Islamabad/New York: Pakistani Foreign Minister Hina Rabbani Khar, who had earlier accused India of engaging in war-mongering, has offered to hold "discussion and dialogue" with her Indian counterpart Salman Khurshid to resolve the crisis at the Line of Control.
"Instead of issuing belligerent statements by the military and political leaders from across the border and ratcheting up tension, it is advisable for the two countries to discuss all concerns related to the LoC with a view to reinforcing respect for the ceasefire, may be at the level of the Foreign Ministers, to sort out things," Khar said in a statement issued late last evening in Islamabad.
"Rhetoric and ratcheting up of tensions is certainly counter-productive," she said a day after accusing India of engaging in "war-mongering" in the aftermath of the killings of two Indian soldiers by Pakistani troops, which led Indian Prime Minister Manmohan Singh to issue a stern comment that there "cannot be business as usual with Pakistan."
A string of violations of the ceasefire that had been in operation since 2003 along the 742-km LoC over the past 10 days have left two Indian soldiers dead.
Speaking at an event organised by think-tank Council on Foreign Relations (CFR) in New York last evening, Khar said, "We will be open to a discussion and a dialogue at the levels of the Foreign Ministers to be able to resolve the issue of cross LoC incidents and also to recommit ourselves to respect for the ceasefire because Pakistan is fully committed to respect for the ceasefire 2003."
She said the LoC clashes and killing of soldiers has "unfortunately created questions but we still believe that dialogue must be the means to resolve this or any issue."
Earlier, the Directors General of Military Operations of the two sides spoke on a hotline and 'agreed on the need to reduce tension on the LoC", a Pakistani military statement said in Islamabad.
Khar said Pakistan and India were important countries of South Asia and it was "imperative that they demonstrate requisite responsibility for ensuring peace by addressing all concerns through dialogue".
Pakistan, Khar said, was "saddened and disappointed at the continued negative statements emanating from India both from the media as well as certain Indian leaders".
Islamabad had observed a "measured and deliberate self- restraint" in its public statements on India and this was been done in view of the interest of peace in the region, she said.
"We have invested hugely in the dialogue process and have worked energetically to keep the dialogue process moving forward in a sustained and constructive manner. Pakistan has gone out of the way to build a constructive relationship with India," she said.
India and Pakistan resumed their dialogue process in early 2011 after a gap of over two years in the wake of the Mumbai attacks, which were blamed on the Pakistan-based Lashkar-e-Taiba terror group.
The string of clashes along the LoC since January 6 marked the most serious violations of the ceasefire put in place in late 2003. The two sides have traded angry charges over the violations. The High Commissioners of both countries were summoned by the foreign ministries for lodging protests.
"Continued tension along the LoC is not in the interest of peace and stability in the region," Khar said.
Responding to a question at CFR on India-Pakistan ties, Khar said as important countries within South Asia, both nations must show "very responsible behaviour and must show their complete commitment to pursuing normalisation of relations and peaceful co-existence for heaven's sake.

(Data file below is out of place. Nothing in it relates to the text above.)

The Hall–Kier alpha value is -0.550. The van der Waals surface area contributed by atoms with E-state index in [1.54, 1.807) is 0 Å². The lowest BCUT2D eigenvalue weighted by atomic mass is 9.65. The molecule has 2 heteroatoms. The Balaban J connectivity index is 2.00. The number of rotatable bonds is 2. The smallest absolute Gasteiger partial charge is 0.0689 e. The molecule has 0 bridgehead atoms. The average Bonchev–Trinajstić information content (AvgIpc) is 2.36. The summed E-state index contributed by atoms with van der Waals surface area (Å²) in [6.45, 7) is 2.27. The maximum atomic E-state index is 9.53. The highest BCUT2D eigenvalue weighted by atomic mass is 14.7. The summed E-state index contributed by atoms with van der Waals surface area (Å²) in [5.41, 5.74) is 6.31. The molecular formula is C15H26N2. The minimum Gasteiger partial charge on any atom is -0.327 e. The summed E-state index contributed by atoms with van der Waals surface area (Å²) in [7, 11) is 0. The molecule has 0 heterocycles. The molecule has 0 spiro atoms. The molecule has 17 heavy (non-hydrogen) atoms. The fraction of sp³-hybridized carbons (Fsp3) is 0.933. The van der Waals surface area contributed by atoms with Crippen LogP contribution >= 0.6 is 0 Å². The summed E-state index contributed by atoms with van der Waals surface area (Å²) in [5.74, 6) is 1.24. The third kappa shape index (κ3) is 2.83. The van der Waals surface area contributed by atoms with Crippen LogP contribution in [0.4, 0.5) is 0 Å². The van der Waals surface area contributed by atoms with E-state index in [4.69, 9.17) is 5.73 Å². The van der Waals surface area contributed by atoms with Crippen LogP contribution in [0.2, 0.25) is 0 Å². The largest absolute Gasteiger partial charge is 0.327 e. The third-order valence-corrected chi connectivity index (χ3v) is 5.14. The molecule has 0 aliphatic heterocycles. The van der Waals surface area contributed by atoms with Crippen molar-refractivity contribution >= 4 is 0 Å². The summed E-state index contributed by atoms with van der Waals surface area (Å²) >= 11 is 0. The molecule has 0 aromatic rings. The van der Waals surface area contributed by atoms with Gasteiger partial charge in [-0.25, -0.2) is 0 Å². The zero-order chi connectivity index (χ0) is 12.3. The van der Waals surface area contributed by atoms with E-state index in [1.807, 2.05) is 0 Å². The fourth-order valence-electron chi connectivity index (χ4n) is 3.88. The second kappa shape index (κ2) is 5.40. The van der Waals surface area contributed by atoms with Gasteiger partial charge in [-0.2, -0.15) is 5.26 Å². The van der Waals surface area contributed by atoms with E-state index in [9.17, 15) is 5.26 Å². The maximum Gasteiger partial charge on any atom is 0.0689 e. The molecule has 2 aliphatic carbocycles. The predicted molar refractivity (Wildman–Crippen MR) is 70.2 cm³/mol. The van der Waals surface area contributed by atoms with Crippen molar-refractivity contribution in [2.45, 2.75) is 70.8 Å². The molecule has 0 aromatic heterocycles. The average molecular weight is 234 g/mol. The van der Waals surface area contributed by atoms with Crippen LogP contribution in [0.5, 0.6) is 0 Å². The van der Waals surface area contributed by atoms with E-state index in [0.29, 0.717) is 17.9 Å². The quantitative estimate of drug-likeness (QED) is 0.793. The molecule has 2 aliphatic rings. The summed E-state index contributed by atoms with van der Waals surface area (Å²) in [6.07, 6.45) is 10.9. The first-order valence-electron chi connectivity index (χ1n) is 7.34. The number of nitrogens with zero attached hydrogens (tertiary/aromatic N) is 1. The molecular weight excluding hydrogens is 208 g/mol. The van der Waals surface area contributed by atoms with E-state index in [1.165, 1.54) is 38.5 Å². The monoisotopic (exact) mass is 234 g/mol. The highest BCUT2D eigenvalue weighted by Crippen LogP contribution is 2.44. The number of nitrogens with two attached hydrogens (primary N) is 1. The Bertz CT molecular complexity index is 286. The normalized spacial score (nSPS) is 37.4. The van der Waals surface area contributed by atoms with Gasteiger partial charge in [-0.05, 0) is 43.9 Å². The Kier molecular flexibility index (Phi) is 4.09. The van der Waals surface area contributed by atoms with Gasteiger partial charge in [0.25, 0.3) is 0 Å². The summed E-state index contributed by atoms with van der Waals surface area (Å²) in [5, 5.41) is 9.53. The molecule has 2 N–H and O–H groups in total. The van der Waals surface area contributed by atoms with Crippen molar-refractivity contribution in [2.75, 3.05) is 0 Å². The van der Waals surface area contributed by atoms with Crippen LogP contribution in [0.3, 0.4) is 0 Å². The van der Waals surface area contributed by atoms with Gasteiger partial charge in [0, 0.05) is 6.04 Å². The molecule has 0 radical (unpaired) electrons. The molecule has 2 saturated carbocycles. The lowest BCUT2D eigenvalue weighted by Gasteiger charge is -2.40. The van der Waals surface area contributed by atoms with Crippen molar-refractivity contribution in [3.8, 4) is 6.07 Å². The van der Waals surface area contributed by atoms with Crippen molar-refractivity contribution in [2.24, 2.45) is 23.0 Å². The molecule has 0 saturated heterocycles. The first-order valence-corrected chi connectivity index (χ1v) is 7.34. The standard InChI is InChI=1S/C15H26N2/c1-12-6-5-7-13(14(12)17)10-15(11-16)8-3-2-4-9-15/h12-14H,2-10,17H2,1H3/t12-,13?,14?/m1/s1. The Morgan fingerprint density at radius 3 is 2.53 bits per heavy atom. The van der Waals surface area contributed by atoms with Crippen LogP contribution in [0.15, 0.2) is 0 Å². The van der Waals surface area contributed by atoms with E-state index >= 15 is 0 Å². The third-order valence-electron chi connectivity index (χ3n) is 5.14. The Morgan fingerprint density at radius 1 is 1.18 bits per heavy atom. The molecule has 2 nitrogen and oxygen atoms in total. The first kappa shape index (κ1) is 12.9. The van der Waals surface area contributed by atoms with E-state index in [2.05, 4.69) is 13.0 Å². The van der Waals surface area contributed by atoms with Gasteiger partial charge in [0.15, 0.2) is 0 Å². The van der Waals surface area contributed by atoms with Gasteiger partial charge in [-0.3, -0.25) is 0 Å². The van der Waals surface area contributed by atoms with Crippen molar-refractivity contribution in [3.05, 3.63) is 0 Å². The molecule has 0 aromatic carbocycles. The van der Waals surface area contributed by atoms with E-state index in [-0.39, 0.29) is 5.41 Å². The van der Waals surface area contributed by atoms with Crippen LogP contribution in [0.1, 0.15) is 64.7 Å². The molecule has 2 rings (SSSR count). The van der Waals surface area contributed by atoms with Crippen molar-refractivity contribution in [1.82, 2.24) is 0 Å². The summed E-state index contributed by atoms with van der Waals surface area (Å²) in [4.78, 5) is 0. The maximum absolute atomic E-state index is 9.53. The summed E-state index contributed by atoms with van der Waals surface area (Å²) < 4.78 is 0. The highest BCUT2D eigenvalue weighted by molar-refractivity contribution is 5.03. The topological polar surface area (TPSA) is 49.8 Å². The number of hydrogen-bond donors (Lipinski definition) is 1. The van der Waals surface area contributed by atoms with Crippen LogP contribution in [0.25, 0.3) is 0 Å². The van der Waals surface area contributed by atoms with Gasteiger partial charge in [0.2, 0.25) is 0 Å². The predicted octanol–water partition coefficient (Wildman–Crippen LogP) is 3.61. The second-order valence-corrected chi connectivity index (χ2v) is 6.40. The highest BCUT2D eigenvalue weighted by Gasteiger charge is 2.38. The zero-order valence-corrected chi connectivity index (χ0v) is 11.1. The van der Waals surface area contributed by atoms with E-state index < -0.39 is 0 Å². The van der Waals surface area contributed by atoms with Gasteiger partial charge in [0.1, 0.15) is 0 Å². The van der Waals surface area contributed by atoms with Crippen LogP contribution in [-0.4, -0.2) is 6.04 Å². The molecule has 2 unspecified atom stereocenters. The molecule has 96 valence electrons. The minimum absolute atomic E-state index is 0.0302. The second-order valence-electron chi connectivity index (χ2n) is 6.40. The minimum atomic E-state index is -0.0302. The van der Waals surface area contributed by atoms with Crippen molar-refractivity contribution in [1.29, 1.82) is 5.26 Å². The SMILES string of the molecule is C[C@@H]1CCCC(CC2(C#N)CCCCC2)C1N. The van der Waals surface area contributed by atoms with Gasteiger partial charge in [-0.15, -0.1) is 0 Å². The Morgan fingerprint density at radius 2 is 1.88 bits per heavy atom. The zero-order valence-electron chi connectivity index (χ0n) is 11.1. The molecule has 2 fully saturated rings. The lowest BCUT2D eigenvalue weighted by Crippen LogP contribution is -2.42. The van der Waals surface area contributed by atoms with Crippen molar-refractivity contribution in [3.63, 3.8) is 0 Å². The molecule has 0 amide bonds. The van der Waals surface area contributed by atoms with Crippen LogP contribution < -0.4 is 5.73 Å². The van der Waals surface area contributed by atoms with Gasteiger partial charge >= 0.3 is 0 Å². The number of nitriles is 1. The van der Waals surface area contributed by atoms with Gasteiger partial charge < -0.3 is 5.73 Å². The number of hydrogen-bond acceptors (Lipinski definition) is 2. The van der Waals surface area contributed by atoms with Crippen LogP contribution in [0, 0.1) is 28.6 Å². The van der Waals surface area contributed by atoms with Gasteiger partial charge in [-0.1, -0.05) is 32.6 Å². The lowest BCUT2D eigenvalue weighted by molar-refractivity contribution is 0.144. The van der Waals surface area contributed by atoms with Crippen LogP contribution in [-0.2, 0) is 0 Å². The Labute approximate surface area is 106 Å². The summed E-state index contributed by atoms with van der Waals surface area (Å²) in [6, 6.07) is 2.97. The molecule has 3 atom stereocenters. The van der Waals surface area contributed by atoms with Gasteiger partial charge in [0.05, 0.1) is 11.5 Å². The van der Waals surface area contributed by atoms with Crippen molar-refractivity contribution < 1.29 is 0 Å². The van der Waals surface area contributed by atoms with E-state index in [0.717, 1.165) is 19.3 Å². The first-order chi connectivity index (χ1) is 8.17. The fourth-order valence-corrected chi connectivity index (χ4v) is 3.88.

"These recent (LoC) incidents have been extremely unfortunate... I hope this will pass," she said.
Repeating her remarks which she made a day earlier at an event at the Asia Society, Khar said Pakistan had investigated but found no evidence that an Indian soldier Lance-Naik Hemraj had been beheaded by Pakistani troops.
While denying that Pakistani troops had killed two Indian soldiers, Khar said there was "another murdering" of one of its people across the LoC on January 10.
Khar said before the tensions at the LoC, the two nations had moved forward towards normalising ties to quite an extent, improving atmospherics and continuing with the peace process.
"I hope for the future also we will continue to do rather well," she said, adding by normalising trade relations with India, Pakistan had wanted to send a "very serious message" that "we mean business, we walk the talk of normalisation."
Trade ties between the nations would build "stakeholders in each others future" and because of bilateral investments people would have been "very unhappy on incidents like the one we just saw, any talk of hostile behaviour of any type."
Khar again pointed fingers at India over the reactions being made by its leadership on the LoC crisis while praising Pakistan's response, which she described as "mature".
"I am rather disappointed by that. You see a lot of very hostile negative statements which have come out... The only thing I am concerned about when we allow this to become domestic politics issue," she added.
Khar said there are naysayers on both sides of the border who do not want the peace process to continue.
"So they will always encourage you to go hard on the rhetoric and just ratchet up the tension. Some people find it in their interest, we do not. We must not fall prey to that. In Pakistan we have not fallen prey to the requirement of ratcheting it up."
India and Pakistan have spent the last 60 years on the narrative of hostility.
"I take the blame for that. I am not saying India (alone) has spent 60 years (on the narrative of hostility). I say both the countries have very effectively spent 60 years in developing hostile narratives and is this what you want to give to your next generation. We say no," she said.